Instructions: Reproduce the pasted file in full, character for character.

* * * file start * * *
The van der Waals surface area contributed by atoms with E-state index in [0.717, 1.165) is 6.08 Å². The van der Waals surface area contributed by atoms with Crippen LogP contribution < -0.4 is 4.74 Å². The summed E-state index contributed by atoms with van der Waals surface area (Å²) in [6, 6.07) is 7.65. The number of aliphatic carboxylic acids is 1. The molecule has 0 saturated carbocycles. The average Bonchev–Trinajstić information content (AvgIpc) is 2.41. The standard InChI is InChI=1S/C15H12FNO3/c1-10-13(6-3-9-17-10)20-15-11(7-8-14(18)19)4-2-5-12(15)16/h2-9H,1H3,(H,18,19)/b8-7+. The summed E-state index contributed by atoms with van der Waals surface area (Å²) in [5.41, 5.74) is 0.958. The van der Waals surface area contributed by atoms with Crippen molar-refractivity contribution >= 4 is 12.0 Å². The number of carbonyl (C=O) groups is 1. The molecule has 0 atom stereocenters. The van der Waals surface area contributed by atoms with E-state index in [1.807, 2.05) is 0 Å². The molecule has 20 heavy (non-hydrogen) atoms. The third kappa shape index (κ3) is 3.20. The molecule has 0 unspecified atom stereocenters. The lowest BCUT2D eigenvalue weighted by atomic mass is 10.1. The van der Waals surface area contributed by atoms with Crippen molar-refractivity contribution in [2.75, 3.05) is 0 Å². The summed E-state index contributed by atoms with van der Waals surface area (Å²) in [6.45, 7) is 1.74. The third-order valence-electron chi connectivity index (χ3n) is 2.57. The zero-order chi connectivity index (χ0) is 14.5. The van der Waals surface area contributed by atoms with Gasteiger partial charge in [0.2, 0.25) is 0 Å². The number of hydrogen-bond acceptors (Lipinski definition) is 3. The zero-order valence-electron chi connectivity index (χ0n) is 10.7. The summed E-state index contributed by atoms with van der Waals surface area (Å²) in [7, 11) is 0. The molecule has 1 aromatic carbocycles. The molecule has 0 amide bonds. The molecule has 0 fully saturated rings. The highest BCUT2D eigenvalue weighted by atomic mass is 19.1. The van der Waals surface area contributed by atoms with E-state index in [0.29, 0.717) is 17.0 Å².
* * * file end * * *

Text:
The van der Waals surface area contributed by atoms with E-state index in [0.717, 1.165) is 6.08 Å². The van der Waals surface area contributed by atoms with Crippen LogP contribution < -0.4 is 4.74 Å². The summed E-state index contributed by atoms with van der Waals surface area (Å²) in [6, 6.07) is 7.65. The number of aliphatic carboxylic acids is 1. The molecule has 0 saturated carbocycles. The average Bonchev–Trinajstić information content (AvgIpc) is 2.41. The standard InChI is InChI=1S/C15H12FNO3/c1-10-13(6-3-9-17-10)20-15-11(7-8-14(18)19)4-2-5-12(15)16/h2-9H,1H3,(H,18,19)/b8-7+. The summed E-state index contributed by atoms with van der Waals surface area (Å²) in [5.41, 5.74) is 0.958. The van der Waals surface area contributed by atoms with Crippen molar-refractivity contribution >= 4 is 12.0 Å². The number of carbonyl (C=O) groups is 1. The molecule has 0 atom stereocenters. The van der Waals surface area contributed by atoms with E-state index in [1.807, 2.05) is 0 Å². The molecule has 20 heavy (non-hydrogen) atoms. The third kappa shape index (κ3) is 3.20. The molecule has 0 unspecified atom stereocenters. The lowest BCUT2D eigenvalue weighted by atomic mass is 10.1. The van der Waals surface area contributed by atoms with Crippen molar-refractivity contribution in [2.75, 3.05) is 0 Å². The summed E-state index contributed by atoms with van der Waals surface area (Å²) in [6.45, 7) is 1.74. The third-order valence-electron chi connectivity index (χ3n) is 2.57. The zero-order chi connectivity index (χ0) is 14.5. The van der Waals surface area contributed by atoms with Gasteiger partial charge in [0.2, 0.25) is 0 Å². The number of hydrogen-bond acceptors (Lipinski definition) is 3. The zero-order valence-electron chi connectivity index (χ0n) is 10.7. The summed E-state index contributed by atoms with van der Waals surface area (Å²) in [7, 11) is 0. The molecule has 1 aromatic carbocycles. The molecule has 0 amide bonds. The molecule has 0 fully saturated rings. The highest BCUT2D eigenvalue weighted by atomic mass is 19.1. The van der Waals surface area contributed by atoms with E-state index in [0.29, 0.717) is 17.0 Å².